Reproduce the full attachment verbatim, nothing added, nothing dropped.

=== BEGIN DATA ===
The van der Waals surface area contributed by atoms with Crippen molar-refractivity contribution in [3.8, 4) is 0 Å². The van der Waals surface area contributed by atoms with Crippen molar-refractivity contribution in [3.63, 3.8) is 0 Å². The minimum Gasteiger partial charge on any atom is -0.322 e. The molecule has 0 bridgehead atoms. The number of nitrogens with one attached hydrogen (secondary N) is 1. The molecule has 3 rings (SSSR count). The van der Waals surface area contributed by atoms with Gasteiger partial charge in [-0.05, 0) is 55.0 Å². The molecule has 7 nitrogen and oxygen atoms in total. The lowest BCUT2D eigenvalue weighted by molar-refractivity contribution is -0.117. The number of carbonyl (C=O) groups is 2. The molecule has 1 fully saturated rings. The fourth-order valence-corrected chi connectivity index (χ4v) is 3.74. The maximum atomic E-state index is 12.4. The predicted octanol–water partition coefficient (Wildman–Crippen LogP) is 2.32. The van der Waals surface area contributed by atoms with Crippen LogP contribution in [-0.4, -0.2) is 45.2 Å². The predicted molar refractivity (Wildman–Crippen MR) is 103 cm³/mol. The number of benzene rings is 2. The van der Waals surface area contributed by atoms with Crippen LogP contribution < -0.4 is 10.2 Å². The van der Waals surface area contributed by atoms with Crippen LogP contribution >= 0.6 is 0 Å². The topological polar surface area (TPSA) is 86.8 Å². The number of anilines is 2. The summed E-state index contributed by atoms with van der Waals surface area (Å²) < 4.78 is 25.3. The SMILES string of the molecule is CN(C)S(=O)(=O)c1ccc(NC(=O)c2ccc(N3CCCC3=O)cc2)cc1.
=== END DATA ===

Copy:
The van der Waals surface area contributed by atoms with Crippen molar-refractivity contribution in [3.8, 4) is 0 Å². The van der Waals surface area contributed by atoms with Crippen molar-refractivity contribution in [3.63, 3.8) is 0 Å². The minimum Gasteiger partial charge on any atom is -0.322 e. The molecule has 0 bridgehead atoms. The number of nitrogens with one attached hydrogen (secondary N) is 1. The molecule has 3 rings (SSSR count). The van der Waals surface area contributed by atoms with Gasteiger partial charge in [-0.05, 0) is 55.0 Å². The molecule has 7 nitrogen and oxygen atoms in total. The lowest BCUT2D eigenvalue weighted by molar-refractivity contribution is -0.117. The number of carbonyl (C=O) groups is 2. The molecule has 1 fully saturated rings. The fourth-order valence-corrected chi connectivity index (χ4v) is 3.74. The maximum atomic E-state index is 12.4. The predicted octanol–water partition coefficient (Wildman–Crippen LogP) is 2.32. The van der Waals surface area contributed by atoms with Crippen LogP contribution in [-0.4, -0.2) is 45.2 Å². The predicted molar refractivity (Wildman–Crippen MR) is 103 cm³/mol. The number of benzene rings is 2. The van der Waals surface area contributed by atoms with Crippen LogP contribution < -0.4 is 10.2 Å². The van der Waals surface area contributed by atoms with Crippen LogP contribution >= 0.6 is 0 Å². The topological polar surface area (TPSA) is 86.8 Å². The number of anilines is 2. The summed E-state index contributed by atoms with van der Waals surface area (Å²) < 4.78 is 25.3. The SMILES string of the molecule is CN(C)S(=O)(=O)c1ccc(NC(=O)c2ccc(N3CCCC3=O)cc2)cc1.